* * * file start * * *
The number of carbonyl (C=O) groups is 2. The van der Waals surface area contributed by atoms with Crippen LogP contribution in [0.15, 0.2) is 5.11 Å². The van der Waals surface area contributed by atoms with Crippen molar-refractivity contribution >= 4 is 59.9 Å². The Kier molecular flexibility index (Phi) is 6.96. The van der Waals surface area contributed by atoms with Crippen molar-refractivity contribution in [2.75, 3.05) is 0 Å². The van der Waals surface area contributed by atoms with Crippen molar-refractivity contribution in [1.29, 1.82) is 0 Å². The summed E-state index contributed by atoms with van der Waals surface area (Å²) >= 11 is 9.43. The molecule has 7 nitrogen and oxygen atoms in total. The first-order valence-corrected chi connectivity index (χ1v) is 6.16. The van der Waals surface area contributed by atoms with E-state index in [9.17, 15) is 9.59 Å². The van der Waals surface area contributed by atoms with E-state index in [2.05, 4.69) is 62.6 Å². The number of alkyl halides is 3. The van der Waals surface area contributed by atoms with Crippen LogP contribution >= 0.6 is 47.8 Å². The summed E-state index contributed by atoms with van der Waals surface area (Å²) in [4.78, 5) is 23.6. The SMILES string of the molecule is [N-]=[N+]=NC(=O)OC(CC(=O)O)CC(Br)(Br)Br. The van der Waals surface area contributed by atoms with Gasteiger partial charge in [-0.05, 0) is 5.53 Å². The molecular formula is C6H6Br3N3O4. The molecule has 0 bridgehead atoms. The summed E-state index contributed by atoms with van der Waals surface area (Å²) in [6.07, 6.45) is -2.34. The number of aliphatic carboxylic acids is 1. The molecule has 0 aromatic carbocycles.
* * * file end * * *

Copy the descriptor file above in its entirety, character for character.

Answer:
The number of carbonyl (C=O) groups is 2. The van der Waals surface area contributed by atoms with Crippen LogP contribution in [0.15, 0.2) is 5.11 Å². The van der Waals surface area contributed by atoms with Crippen molar-refractivity contribution >= 4 is 59.9 Å². The Kier molecular flexibility index (Phi) is 6.96. The van der Waals surface area contributed by atoms with Crippen molar-refractivity contribution in [2.75, 3.05) is 0 Å². The van der Waals surface area contributed by atoms with Crippen molar-refractivity contribution in [1.29, 1.82) is 0 Å². The summed E-state index contributed by atoms with van der Waals surface area (Å²) >= 11 is 9.43. The molecule has 7 nitrogen and oxygen atoms in total. The first-order valence-corrected chi connectivity index (χ1v) is 6.16. The van der Waals surface area contributed by atoms with E-state index in [9.17, 15) is 9.59 Å². The van der Waals surface area contributed by atoms with E-state index in [2.05, 4.69) is 62.6 Å². The number of alkyl halides is 3. The van der Waals surface area contributed by atoms with Crippen LogP contribution >= 0.6 is 47.8 Å². The summed E-state index contributed by atoms with van der Waals surface area (Å²) in [4.78, 5) is 23.6. The SMILES string of the molecule is [N-]=[N+]=NC(=O)OC(CC(=O)O)CC(Br)(Br)Br. The van der Waals surface area contributed by atoms with Gasteiger partial charge in [-0.05, 0) is 5.53 Å². The molecular formula is C6H6Br3N3O4. The molecule has 0 bridgehead atoms. The summed E-state index contributed by atoms with van der Waals surface area (Å²) in [6.07, 6.45) is -2.34. The number of aliphatic carboxylic acids is 1. The molecule has 0 aromatic carbocycles.